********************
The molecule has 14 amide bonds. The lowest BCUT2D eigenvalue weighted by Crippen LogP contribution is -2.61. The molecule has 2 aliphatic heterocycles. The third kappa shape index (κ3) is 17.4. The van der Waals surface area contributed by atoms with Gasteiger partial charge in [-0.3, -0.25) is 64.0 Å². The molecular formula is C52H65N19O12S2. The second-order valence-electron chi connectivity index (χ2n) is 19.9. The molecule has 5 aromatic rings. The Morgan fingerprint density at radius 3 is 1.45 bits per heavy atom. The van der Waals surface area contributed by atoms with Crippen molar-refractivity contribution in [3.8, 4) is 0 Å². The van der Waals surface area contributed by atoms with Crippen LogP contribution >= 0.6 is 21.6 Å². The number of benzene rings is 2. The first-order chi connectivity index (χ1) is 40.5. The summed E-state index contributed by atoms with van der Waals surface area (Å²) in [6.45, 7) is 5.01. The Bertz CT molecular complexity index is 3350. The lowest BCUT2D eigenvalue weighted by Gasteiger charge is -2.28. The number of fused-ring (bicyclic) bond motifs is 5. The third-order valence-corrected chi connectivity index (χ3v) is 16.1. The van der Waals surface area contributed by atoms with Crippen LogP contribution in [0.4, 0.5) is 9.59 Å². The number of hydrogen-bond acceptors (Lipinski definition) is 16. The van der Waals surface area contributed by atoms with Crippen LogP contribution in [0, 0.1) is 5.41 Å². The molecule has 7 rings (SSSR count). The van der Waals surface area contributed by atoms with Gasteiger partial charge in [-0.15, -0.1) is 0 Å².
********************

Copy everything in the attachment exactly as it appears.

The molecule has 14 amide bonds. The lowest BCUT2D eigenvalue weighted by Crippen LogP contribution is -2.61. The molecule has 2 aliphatic heterocycles. The third kappa shape index (κ3) is 17.4. The van der Waals surface area contributed by atoms with Gasteiger partial charge in [-0.3, -0.25) is 64.0 Å². The molecular formula is C52H65N19O12S2. The second-order valence-electron chi connectivity index (χ2n) is 19.9. The molecule has 5 aromatic rings. The Morgan fingerprint density at radius 3 is 1.45 bits per heavy atom. The van der Waals surface area contributed by atoms with Crippen molar-refractivity contribution in [3.8, 4) is 0 Å². The van der Waals surface area contributed by atoms with Crippen LogP contribution >= 0.6 is 21.6 Å². The number of benzene rings is 2. The first-order chi connectivity index (χ1) is 40.5. The summed E-state index contributed by atoms with van der Waals surface area (Å²) in [6.45, 7) is 5.01. The Bertz CT molecular complexity index is 3350. The lowest BCUT2D eigenvalue weighted by Gasteiger charge is -2.28. The number of fused-ring (bicyclic) bond motifs is 5. The third-order valence-corrected chi connectivity index (χ3v) is 16.1. The van der Waals surface area contributed by atoms with Crippen LogP contribution in [0.4, 0.5) is 9.59 Å². The number of hydrogen-bond acceptors (Lipinski definition) is 16. The van der Waals surface area contributed by atoms with Crippen LogP contribution in [0, 0.1) is 5.41 Å². The molecule has 7 rings (SSSR count). The van der Waals surface area contributed by atoms with Gasteiger partial charge in [-0.15, -0.1) is 0 Å².